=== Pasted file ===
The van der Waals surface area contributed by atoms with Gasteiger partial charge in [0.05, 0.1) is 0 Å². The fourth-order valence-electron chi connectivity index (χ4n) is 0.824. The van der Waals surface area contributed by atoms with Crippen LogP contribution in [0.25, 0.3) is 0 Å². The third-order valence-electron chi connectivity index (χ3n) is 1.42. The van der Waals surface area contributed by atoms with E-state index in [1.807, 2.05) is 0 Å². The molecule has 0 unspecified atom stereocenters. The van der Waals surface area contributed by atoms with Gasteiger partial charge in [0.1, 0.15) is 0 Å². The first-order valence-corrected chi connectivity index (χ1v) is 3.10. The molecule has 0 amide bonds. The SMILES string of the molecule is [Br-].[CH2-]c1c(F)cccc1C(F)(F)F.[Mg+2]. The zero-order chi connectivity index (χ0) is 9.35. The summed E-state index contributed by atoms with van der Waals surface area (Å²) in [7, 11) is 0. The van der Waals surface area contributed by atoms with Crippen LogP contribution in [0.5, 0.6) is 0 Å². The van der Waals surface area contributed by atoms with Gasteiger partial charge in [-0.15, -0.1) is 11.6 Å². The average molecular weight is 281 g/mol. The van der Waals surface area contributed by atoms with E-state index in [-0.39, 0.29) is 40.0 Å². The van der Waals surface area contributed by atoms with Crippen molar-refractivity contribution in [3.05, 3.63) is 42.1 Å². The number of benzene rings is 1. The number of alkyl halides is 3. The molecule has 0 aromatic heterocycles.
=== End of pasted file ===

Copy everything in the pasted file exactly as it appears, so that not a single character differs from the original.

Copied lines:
The van der Waals surface area contributed by atoms with Gasteiger partial charge in [0.05, 0.1) is 0 Å². The fourth-order valence-electron chi connectivity index (χ4n) is 0.824. The van der Waals surface area contributed by atoms with Crippen LogP contribution in [0.25, 0.3) is 0 Å². The third-order valence-electron chi connectivity index (χ3n) is 1.42. The van der Waals surface area contributed by atoms with E-state index in [1.807, 2.05) is 0 Å². The molecule has 0 unspecified atom stereocenters. The van der Waals surface area contributed by atoms with Gasteiger partial charge in [0.1, 0.15) is 0 Å². The first-order valence-corrected chi connectivity index (χ1v) is 3.10. The molecule has 0 amide bonds. The SMILES string of the molecule is [Br-].[CH2-]c1c(F)cccc1C(F)(F)F.[Mg+2]. The zero-order chi connectivity index (χ0) is 9.35. The summed E-state index contributed by atoms with van der Waals surface area (Å²) in [7, 11) is 0. The van der Waals surface area contributed by atoms with Crippen LogP contribution in [0.5, 0.6) is 0 Å². The van der Waals surface area contributed by atoms with Gasteiger partial charge in [-0.15, -0.1) is 11.6 Å². The average molecular weight is 281 g/mol. The van der Waals surface area contributed by atoms with E-state index in [-0.39, 0.29) is 40.0 Å². The van der Waals surface area contributed by atoms with Crippen molar-refractivity contribution in [3.05, 3.63) is 42.1 Å². The number of benzene rings is 1. The number of alkyl halides is 3. The molecule has 0 aromatic heterocycles.